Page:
OCEANSIDE — Tri-City Medical Center has dedicated its emergency department resuscitation room in honor of Dr. Stephen Karas, MD, FACEP, the Medical Center’s former director of the Department of Emergency Medicine.
Karas has been committed to the Tri-City community for more than 45 years, since joining as an emergency department physician in 1975.
In 2017, after 42 years at the hospital, Karas received the American College of Emergency Physicians’ Tenure Award for holding the longest active career in the same Emergency Department in the continental United States.
It’s estimated that he participated in more than 2,000 life-saving resuscitations during a 45-year career in the emergency department at Tri-City Medical Center. Dr. Karas retired in March of this year.
“Dr. Karas has become an inspiration throughout the Medical Center and the Tri-City community,” said Tri-City Medical Center CEO Steve Dietlin. “Naming the resuscitation room in his honor will cement his legacy for generations to come. On behalf of our entire Tri-City Medical Center family and the broader Tri-City community, we’re forever grateful for the lives he’s saved and the families he’s touched over his four and a half decades with us.”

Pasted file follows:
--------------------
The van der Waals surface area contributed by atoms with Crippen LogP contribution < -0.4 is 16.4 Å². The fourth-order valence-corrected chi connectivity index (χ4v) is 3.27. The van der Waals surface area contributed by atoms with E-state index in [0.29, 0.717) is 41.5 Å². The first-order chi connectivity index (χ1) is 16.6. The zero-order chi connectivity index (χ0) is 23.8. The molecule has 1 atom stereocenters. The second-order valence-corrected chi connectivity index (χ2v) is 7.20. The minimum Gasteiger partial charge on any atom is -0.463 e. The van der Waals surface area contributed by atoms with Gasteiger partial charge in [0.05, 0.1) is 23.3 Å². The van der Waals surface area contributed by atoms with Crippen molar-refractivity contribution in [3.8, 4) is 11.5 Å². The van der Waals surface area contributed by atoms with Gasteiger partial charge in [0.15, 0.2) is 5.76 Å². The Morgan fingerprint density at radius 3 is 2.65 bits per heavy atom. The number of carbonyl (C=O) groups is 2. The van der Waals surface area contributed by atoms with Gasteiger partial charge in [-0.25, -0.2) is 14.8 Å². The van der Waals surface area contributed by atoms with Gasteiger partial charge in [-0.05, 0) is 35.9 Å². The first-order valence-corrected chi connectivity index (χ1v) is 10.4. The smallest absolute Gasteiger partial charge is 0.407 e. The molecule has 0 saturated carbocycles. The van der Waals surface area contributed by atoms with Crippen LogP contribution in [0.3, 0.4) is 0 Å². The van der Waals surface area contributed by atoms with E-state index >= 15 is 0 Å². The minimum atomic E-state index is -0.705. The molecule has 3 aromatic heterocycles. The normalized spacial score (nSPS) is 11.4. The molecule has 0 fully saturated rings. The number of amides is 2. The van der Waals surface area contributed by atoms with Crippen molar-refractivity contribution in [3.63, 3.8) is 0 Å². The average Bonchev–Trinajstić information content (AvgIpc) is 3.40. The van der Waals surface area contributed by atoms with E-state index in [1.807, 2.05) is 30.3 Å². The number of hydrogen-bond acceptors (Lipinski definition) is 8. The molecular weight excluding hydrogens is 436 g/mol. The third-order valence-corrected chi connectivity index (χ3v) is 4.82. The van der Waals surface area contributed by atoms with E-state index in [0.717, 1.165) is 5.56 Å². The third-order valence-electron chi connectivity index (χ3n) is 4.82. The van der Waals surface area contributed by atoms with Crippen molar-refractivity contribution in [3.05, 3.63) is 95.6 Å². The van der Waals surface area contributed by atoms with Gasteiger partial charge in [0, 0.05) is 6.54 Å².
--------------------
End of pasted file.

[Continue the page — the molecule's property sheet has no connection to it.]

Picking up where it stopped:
Reflecting on a recent interaction, Karas shared, “A patient came into the emergency department in cardiac arrest and the team and I were able to restart the patient’s heart, but he remained in a coma. We decided to treat the patient with therapeutic hypothermia, a relatively new treatment, in which we lower the body’s core temperature to reduce brain damage.
“Amazingly, the patient regained consciousness and walked out of the hospital two weeks later, first stopping by the Emergency Department to shake my hand. That was a memorable experience.”
“I chose Tri-City Medical Center back in 1975 because of the incredibly warm and welcoming staff. It seemed like a place where I could grow in emergency medicine, which turned out to be absolutely true,” said Karas. “It is an incredible honor to have the resuscitation room dedicated in my name, and for the continuous support of the Medical Center’s board of directors, administration, physicians, nurses and staff. I have felt so supported by all of them throughout my career. Tri-City Medical Center has been an incredibly positive and supportive environment.”
Karas has also served as a mentor to physicians, residents and paramedics and was instrumental in the development of a physician training partnership with both UC San Diego and the Navy.
He also worked closely with the nursing staff to teach the first paramedics in the early years of paramedicine, including establishing Oceanside as one of the first cities in San Diego County to staff ambulances with paramedics.
Dr. Gene Ma, a longtime emergency room physician at Tri-City Medical Center and current Chief Medical Officer, was one of the residents who rotated through the medical center and credits Karas as being instrumental in his growth as a physician.
“Dr. Karas has been an inspiration throughout my career at Tri-City Medical Center, and his impact on both our team and the community at large is immeasurable,” said Ma. “During my residency, he mentored me and helped me become the physician I am today.”